Research Ethics

Unpacking the Ethics of Research on Sexual Assault Research Ethics
Yes, we have the letters, but do we play the word?

Unpacking the Ethics of Research on Sexual Assault

April 6, 2017 1242

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Yes, we have the letters, but do we play the word?

Thirty-nine Australian universities will now individually release the findings of a national research project on sexual assault and harassment on campus. The Conversation

The “Respect. Now. Always.” project, launched in February 2016, has involved two phases:

This announcement follows intense criticism from student bodies and sexual assault activists after it was initially announced that the findings for individual universities would not be made public.

The Conversation logo

This article by Bianca Fileborn originally appeared at ” target=”_blank”>The Conversation, a Social Science Space partner site, under the title “How ethical is sexual assault research?”

The project has also faced considerable controversy over the submission process, which did not receive ethics approval before starting the research. The AHRC said this was because it was not required.

But the commission confirmed it did receive ethics approval for the survey component of the research.

Insufficient distinction between the two strands of the project, however, appears to have created confusion over whether correct ethics protocols have been followed – and over the nature of the research that participants were taking part in.

The project has also suffered from poor communication with participants. The AHRC has acknowledged that its use of the phrase “areas for action,” rather than “recommendations,” was confusing and misleading.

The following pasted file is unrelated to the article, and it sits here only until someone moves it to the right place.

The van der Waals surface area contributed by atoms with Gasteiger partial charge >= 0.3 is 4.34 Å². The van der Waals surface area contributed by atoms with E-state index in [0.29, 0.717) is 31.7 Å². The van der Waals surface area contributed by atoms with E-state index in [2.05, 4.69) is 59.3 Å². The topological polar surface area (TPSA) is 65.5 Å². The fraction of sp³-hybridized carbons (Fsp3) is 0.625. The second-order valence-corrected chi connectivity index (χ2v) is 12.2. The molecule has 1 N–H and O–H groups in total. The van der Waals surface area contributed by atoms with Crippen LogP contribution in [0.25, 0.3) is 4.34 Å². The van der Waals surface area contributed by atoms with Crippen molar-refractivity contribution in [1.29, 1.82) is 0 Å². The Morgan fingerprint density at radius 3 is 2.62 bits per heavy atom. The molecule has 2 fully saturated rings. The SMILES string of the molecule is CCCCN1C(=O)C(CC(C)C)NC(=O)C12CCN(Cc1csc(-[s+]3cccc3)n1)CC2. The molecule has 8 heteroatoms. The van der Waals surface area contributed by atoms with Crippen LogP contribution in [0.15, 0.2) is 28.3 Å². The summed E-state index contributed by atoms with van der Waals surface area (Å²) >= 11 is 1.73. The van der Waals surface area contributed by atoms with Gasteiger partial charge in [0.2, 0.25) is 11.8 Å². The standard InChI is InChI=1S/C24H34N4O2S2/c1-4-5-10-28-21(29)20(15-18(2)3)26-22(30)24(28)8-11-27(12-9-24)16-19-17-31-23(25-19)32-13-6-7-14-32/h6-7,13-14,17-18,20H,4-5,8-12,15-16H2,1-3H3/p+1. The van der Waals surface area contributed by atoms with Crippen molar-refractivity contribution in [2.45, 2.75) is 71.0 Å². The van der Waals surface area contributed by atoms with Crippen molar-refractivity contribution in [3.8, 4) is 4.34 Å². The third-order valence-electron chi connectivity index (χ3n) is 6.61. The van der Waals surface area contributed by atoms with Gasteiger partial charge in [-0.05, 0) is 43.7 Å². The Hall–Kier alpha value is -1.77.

In response to this, journalist and anti-sexual assault advocate Nina Funnell commented in The Guardian:

They don’t have to get ethics approval, that is true, but they do have to treat survivors with respect and they haven’t.

Clearly, this case raises some substantial questions about what constitutes “ethical” research on sexual assault.

Why does it matter if research is ethical or not? And what steps could or should have been taken to ensure that issues such as those the AHRC now faces are avoided?

Research ethics 101

Ethics procedures are in place as a way to safeguard and protect research participants from harm, while ensuring that research has the potential to benefit the broader community.

In Australia, strict codes of conduct govern research involving human participants. These codes set out the responsibilities of individual researchers and the institutions they work for.

All research involving human participants is subject to review by a human research ethics committee. Researchers cannot start their work until approval has been granted.

Broadly speaking, ethical research is guided by the following principles:


  • All participants must be treated with respect for their rights and autonomy as human beings. This includes, for example, ensuring that they are informed as to what participation in research will involve, and what the potential risks are.


  • Research is methodologically sound and rigorous. Any potential benefits of a project are balanced carefully against the potential to cause harm.


  • The research does not disadvantage any particular segment of the community and the benefits of research are shared across the community.


  • Research should seek to benefit the community.

The ways in which these principles are achieved will, of course, vary depending upon the nature and goals of a specific research project.

Conducting research on sexual assault
Obtaining ethics approval and conducting research in an ethical manner is vital for all research involving human participants.

Research with sexual assault victim-survivors can present heightened ethical challenges. This means that research on this topic must be handled with particular skill, care and respect.

Although it is important not to generalise the experiences of victim-survivors, it is fair to say that sexual assault can be a difficult and sensitive topic to discuss with a researcher.